FREEHOLD – Howell Mayor Theresa Berger voiced concern about the proposed Monmouth Commerce Center to Monmouth County officials during a meeting in Freehold Borough on Oct. 28.
Representatives of the Monmouth Commerce Center are seeking approval from the Howell Planning Board to construct nine warehouses on a 99-acre parcel at Randolph and Oak Glen roads in Howell. A public hearing on the application will resume at the board’s meeting on Nov. 7 in the municipal building, Route 9.
The Monmouth Commerce Center was the subject of discussion at a meeting of the Monmouth County Planning Board’s Development Review Committee on Oct. 28.
Justin Taylor of Dynamic Traffic, who is the applicant’s traffic engineer, reviewed aspects of the project with the board. Taylor said if the Howell Planning Board approves the project, the development’s time frame would be several years.
The property where the nine warehouses are proposed is near the intersection of Randolph Road and Lakewood-Farmingdale Road (Monmouth County Route 547). The intersection is not controlled by a traffic signal.
Taylor said that pending county approval, the applicant would begin to design a signalized intersection.
The members of the Development Review Committee requested information from the applicant and from the Ocean County Planning Department. The proposed development site in Howell is near the Ocean County border. No action was taken by the Development Review Committee that afternoon.
Attending the meeting in Freehold Borough were Berger, Howell Councilman John Bonevich, Howell residents and members of the Howell Environmental Commission and Shade Tree Commission.
During public comment, resident Ron Springer said he has lived on Route 547 for 20 years. He said when he leaves for work in the morning, it is dangerous for him to back out of his driveway.
“When I drink coffee in the morning and a tractor-trailer goes by my house, the coffee in my cup shakes. I have a structural crack in the front of my foundation … A lot of houses along (Route 547) were built (70 years ago) and they are 20 to 50 feet from the road. When one of these trucks goes by it affects the structural foundation of our homes,” Springer said.
Kristal Dias, who chairs the Howell Shade Tree Commission, expressed concern about the number of trees that would be removed if the applicant receives approval to construct the warehouses, which are a permitted use in the zone on Randolph Road in which they have been proposed.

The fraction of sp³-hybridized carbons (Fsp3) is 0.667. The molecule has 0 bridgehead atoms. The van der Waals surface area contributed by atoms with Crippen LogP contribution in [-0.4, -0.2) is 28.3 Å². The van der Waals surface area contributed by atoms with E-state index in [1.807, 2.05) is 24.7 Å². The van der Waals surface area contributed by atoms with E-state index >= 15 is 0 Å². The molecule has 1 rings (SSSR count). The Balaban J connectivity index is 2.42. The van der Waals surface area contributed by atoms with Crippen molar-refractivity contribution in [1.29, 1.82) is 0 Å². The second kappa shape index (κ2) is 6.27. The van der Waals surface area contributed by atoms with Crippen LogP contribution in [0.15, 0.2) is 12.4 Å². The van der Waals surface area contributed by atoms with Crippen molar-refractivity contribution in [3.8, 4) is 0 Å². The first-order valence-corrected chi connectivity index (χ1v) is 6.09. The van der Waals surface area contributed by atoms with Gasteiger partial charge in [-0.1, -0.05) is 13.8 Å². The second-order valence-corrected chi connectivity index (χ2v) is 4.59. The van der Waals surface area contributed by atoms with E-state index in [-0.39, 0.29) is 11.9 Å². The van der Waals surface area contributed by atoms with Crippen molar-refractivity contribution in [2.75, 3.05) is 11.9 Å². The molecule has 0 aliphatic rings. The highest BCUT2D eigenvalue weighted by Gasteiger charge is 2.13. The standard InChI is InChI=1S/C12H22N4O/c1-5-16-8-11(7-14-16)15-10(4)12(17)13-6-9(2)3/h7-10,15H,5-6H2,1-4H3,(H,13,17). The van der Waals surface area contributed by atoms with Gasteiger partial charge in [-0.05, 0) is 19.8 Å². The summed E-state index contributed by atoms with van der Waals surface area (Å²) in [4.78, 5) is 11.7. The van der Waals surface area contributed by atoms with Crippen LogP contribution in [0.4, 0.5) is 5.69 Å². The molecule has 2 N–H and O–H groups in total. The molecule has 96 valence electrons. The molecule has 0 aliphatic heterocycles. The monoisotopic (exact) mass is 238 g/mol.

“With the number of trees that are going to be removed for this project, (that will) destroy our land. We are going to have flooding worse than we already have it. Right now our residents are being hammered pretty much every time we have a big storm, they are getting a lot of flooding. A lot of that is due to trees being removed,” Dias said.
“The size of the (Monmouth Commerce Center) property can be compared to Freehold Raceway Mall, which is on Route 9 in a (commercial) area. This property (in Howell) is nestled among houses right next to the Metedeconk River and we are talking about putting in a facility as big as the Freehold Raceway Mall,” Berger told the members of the Development Review Committee.
During her remarks, Berger referenced a proposal from Resource Engineering to establish a solid waste transfer station at 34 Randolph Road, near Route 547. The transfer station has not received approval at this time. Concerns have been expressed by residents of the area about the number of trucks that would enter and leave the transfer station on a daily basis.
“I travel this road on a daily basis. There is traffic to get on Old Tavern Road, to get off Interstate 195. It takes me five to six lights (at Interstate 195 and Route 547),” Berger said.
Joan Osborne, who chairs the Howell Environmental Commission, said existing noise pollution and air pollution would be made worse with the development of the Monmouth Commerce Center.